Cover Story
Manpower in the New Normal
Manpower in the New Normal  <br/>新常態下的人力挑戰

Manpower in the New Normal  <br/>新常態下的人力挑戰

Manpower in the New Normal  <br/>新常態下的人力挑戰

Amid the ongoing impact of the Covid-19 pandemic, talk of a “brain drain” is adding to the pressure on Hong Kong companies. It is certainly a major concern for Chamber members: in our Business Prospects Survey released in December, the loss of talent overtook restrictive social-distancing measures to become the second biggest impediment facing businesses. 

It is hard to know for sure how serious the problem is, as the Government does not keep records of people emigrating. We do know that the city’s population fell 1.2% to 7.39 million in the year ending June 2021. And the 2021 autumn term got under way with a year-on-year drop of 5.9% in primary school enrollment and 3.8% in secondary schools. 

It is likely that at least some of this is down to the pandemic – in particular Hong Kong’s harsh travel restrictions – interrupting the normal ebb and flow of people. Edward Moncreiffe, Chairman of the Hong Kong Federation of Insurers, said this is a major concern for Hong Kong businesses.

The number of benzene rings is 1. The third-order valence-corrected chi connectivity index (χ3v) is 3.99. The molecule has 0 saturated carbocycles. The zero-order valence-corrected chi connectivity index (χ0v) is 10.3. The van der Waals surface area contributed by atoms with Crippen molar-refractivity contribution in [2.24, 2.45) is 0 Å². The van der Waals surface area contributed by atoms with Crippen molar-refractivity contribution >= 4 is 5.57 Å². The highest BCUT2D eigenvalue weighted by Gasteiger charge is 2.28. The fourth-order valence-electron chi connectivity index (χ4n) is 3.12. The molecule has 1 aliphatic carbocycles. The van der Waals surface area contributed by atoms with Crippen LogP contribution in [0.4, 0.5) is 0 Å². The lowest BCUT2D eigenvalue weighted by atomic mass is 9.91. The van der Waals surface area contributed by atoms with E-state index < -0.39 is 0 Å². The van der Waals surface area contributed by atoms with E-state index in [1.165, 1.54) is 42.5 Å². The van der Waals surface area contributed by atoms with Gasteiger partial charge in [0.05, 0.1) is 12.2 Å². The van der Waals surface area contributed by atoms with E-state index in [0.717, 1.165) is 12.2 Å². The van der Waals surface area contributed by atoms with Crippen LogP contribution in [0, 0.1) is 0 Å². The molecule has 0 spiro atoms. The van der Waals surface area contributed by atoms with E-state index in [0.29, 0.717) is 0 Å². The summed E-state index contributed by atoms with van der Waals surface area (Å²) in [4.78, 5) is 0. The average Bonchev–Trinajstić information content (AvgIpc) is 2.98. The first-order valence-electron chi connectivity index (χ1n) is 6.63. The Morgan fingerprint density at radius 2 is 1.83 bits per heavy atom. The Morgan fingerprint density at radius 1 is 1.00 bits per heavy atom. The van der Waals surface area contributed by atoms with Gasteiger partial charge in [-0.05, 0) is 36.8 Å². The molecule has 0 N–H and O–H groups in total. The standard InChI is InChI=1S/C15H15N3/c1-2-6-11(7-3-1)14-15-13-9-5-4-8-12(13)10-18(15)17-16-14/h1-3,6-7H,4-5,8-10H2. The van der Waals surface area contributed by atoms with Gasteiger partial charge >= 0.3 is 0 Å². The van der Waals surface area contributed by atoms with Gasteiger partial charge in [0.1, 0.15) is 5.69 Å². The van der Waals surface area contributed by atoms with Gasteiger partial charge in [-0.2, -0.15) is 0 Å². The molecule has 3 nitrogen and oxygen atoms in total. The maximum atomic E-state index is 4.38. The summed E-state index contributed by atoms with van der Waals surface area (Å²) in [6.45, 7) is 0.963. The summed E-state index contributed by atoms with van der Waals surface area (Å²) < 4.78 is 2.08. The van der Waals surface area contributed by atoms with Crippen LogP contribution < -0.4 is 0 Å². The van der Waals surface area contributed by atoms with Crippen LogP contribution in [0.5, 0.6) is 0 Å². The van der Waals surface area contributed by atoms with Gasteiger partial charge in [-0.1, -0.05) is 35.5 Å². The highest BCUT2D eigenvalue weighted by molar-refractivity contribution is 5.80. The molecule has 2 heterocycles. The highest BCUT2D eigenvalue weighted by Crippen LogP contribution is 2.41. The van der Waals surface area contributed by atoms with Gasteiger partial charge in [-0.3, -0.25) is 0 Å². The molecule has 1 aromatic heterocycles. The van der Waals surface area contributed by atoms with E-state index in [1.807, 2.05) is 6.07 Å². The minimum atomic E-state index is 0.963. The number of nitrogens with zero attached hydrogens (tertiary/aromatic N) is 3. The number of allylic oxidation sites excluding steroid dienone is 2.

“The key pain point right now is quarantine,” he said. “We are very worried about international staff, and also the internationally minded – people who have been educated abroad, who have relatives living abroad or children in school.”

He noted that while business activity can carry on, there is also the human cost of people not being able to see their families and friends. If the Government does not communicate a pathway out of the current quarantine restrictions, the number of people leaving could increase.

“I am worried that we could see an exodus at the end of the school year, in the summer.”

CK Lee, Chairman of the Chamber’s Manpower Committee and Managing Director of CK Lee & Associates, believes that the current exodus is not just down to the pandemic. He said that his clients and fellow manpower professionals have noted an increase of professionals leaving Hong Kong in search of opportunities elsewhere. 

“The people who are leaving tend to be in their 30s and 40s – they may be line managers or project managers with 10 to 15 years of experience,” Lee said. “If these people are migrating with their families, this is a great loss for businesses – for the succession pipeline and running of the day-to-day operations.”